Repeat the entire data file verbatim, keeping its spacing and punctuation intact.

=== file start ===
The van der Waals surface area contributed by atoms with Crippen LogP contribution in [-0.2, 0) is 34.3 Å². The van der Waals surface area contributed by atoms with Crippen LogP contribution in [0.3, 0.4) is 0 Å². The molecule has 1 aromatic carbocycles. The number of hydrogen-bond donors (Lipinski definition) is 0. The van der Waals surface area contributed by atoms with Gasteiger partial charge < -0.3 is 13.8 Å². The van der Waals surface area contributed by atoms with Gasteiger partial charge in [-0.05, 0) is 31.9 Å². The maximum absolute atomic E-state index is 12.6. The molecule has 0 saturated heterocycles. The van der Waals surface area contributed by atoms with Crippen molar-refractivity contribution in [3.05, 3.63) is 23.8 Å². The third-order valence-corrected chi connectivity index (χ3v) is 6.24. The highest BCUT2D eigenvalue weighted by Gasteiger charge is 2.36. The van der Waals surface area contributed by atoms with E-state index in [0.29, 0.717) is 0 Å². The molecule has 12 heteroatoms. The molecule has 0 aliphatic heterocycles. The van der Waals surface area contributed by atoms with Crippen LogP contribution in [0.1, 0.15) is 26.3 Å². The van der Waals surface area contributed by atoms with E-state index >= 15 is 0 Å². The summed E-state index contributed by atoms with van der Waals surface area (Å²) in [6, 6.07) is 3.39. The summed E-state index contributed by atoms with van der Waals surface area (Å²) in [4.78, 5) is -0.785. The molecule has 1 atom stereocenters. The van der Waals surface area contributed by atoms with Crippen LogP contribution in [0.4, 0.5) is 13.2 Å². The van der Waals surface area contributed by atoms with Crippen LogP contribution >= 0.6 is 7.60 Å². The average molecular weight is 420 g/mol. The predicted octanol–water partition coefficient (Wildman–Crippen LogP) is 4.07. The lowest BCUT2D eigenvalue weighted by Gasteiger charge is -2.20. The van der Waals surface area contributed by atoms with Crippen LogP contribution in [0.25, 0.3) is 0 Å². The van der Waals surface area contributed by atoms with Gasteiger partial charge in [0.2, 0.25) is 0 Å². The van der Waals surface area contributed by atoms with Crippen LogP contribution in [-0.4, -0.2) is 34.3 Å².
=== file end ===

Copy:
The van der Waals surface area contributed by atoms with Crippen LogP contribution in [-0.2, 0) is 34.3 Å². The van der Waals surface area contributed by atoms with Crippen LogP contribution in [0.3, 0.4) is 0 Å². The molecule has 1 aromatic carbocycles. The number of hydrogen-bond donors (Lipinski definition) is 0. The van der Waals surface area contributed by atoms with Gasteiger partial charge < -0.3 is 13.8 Å². The van der Waals surface area contributed by atoms with Gasteiger partial charge in [-0.05, 0) is 31.9 Å². The maximum absolute atomic E-state index is 12.6. The molecule has 0 saturated heterocycles. The van der Waals surface area contributed by atoms with Crippen molar-refractivity contribution in [3.05, 3.63) is 23.8 Å². The third-order valence-corrected chi connectivity index (χ3v) is 6.24. The highest BCUT2D eigenvalue weighted by Gasteiger charge is 2.36. The van der Waals surface area contributed by atoms with E-state index in [0.29, 0.717) is 0 Å². The molecule has 12 heteroatoms. The molecule has 0 aliphatic heterocycles. The van der Waals surface area contributed by atoms with Crippen LogP contribution in [0.1, 0.15) is 26.3 Å². The van der Waals surface area contributed by atoms with E-state index >= 15 is 0 Å². The summed E-state index contributed by atoms with van der Waals surface area (Å²) in [6, 6.07) is 3.39. The summed E-state index contributed by atoms with van der Waals surface area (Å²) in [4.78, 5) is -0.785. The molecule has 1 atom stereocenters. The van der Waals surface area contributed by atoms with Crippen LogP contribution in [0.4, 0.5) is 13.2 Å². The van der Waals surface area contributed by atoms with Crippen LogP contribution >= 0.6 is 7.60 Å². The average molecular weight is 420 g/mol. The predicted octanol–water partition coefficient (Wildman–Crippen LogP) is 4.07. The lowest BCUT2D eigenvalue weighted by Gasteiger charge is -2.20. The van der Waals surface area contributed by atoms with Crippen LogP contribution in [0.25, 0.3) is 0 Å². The van der Waals surface area contributed by atoms with Gasteiger partial charge in [0.2, 0.25) is 0 Å². The van der Waals surface area contributed by atoms with Crippen LogP contribution in [-0.4, -0.2) is 34.3 Å².